Man who rushed Trump tells police act pre-planned

By The Rainbow
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A man arrested after trying to jump on the stage at Republican Donald Trump’s campaign rally in Dayton reportedly told police he planned to grab the microphone and yell that Trump is a racist but didn’t intend to hurt anyone.

The Dayton Daily News reports ( that it has obtained a police report that says 22-year-old Thomas DiMassimo told officers that he’d given his car keys to his girlfriend at Saturday’s rally anticipating that he’d be arrested. DiMassimo, of Fairborn, was charged with misdemeanor inducing panic and disorderly conduct. He was released on bail.

DiMassimo, an acting student with Wright State University’s theater program, couldn’t be reached for comment. It’s unclear if he has an attorney.

Trump was campaigning ahead of Tuesday’s Ohio primary.

According to witness Chris Famiano of Columbus: “Trump was giving his speech and everyone was into it. And within about a split second somebody from around the bend had jumped over the fence and was charging Donald Trump.”

“And before you know it the Secret Service had like four or five guys on him, they wrestled him to the ground. They put him in the ties and then they took him away,” Famiano said.

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Trump earlier told the crowd the protests that forced him to postpone a rally in Chicago on Friday was a “planned attack” that “came out of nowhere.”

Trump said more than 25,000 people were registered for the rally at University of Illinois at Chicago Pavilion Friday. Protests quickly broke out among some of those in attendance as they waited for Trump to speak.

Trump said. “All of a sudden, a planned attack just came out of nowhere.”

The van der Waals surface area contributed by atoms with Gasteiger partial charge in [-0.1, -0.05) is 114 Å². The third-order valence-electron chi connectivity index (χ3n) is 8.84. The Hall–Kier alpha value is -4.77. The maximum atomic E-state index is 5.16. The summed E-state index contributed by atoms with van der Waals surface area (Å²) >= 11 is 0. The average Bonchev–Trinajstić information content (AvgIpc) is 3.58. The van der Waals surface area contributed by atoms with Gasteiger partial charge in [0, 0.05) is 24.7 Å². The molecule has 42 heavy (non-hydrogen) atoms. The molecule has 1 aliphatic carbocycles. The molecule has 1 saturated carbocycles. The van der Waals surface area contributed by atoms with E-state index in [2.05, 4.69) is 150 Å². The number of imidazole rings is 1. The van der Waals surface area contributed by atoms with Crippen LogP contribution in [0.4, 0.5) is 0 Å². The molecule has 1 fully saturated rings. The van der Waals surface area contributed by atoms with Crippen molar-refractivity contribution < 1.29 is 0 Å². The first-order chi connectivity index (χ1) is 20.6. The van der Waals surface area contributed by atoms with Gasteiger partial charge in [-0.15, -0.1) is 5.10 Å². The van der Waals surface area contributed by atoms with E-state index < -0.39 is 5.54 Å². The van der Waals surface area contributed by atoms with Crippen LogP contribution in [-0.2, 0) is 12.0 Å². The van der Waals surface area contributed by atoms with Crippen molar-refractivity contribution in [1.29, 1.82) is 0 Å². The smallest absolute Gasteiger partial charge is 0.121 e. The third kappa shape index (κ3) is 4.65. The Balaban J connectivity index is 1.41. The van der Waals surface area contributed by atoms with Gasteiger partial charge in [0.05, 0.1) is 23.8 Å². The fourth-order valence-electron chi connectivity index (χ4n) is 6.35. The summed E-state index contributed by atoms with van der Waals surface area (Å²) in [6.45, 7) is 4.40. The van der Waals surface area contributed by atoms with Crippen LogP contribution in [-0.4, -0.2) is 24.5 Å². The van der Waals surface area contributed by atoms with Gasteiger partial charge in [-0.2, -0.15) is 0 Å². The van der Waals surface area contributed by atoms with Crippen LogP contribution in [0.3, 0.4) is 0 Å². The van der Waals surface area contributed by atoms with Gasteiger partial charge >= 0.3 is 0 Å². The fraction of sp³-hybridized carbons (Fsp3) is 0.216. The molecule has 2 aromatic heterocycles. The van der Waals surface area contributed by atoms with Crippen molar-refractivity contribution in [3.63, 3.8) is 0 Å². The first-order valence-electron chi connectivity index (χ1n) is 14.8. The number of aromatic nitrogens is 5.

Trump said the protests were “very professionally done” and placed some blame on Vermont Sen. Bernie Sanders, saying some of the protesters were his supporters.

“[Sanders] should really get up and say to his people, ‘stop,'” he said.

Sanders defended his supporters while speaking in Chicago on Saturday.

“What our supporters are responding to is a candidate who has in fact in many ways encouraged violence,” he said.

Trump said he hadn’t wanted to cancel the Chicago event but did so over safety concerns.

“We dealt with law enforcement at every level,” Trump said. “It was determined that if we go in, it could cause really bad, bad vibes.”

The Chicago Police Department said it had sufficient officers to handle any issues at the rally. Interim Chicago Police Superintendent John Escalante said the Trump campaign hadn’t consulted with the department before calling off the event.

The clashes between protesters and his supporters, which Trump called “disgraceful,” led to five arrests and two police officers being injured.

Earlier in the day, Trump blamed “thugs” who denied him his First Amendment rights at the rally.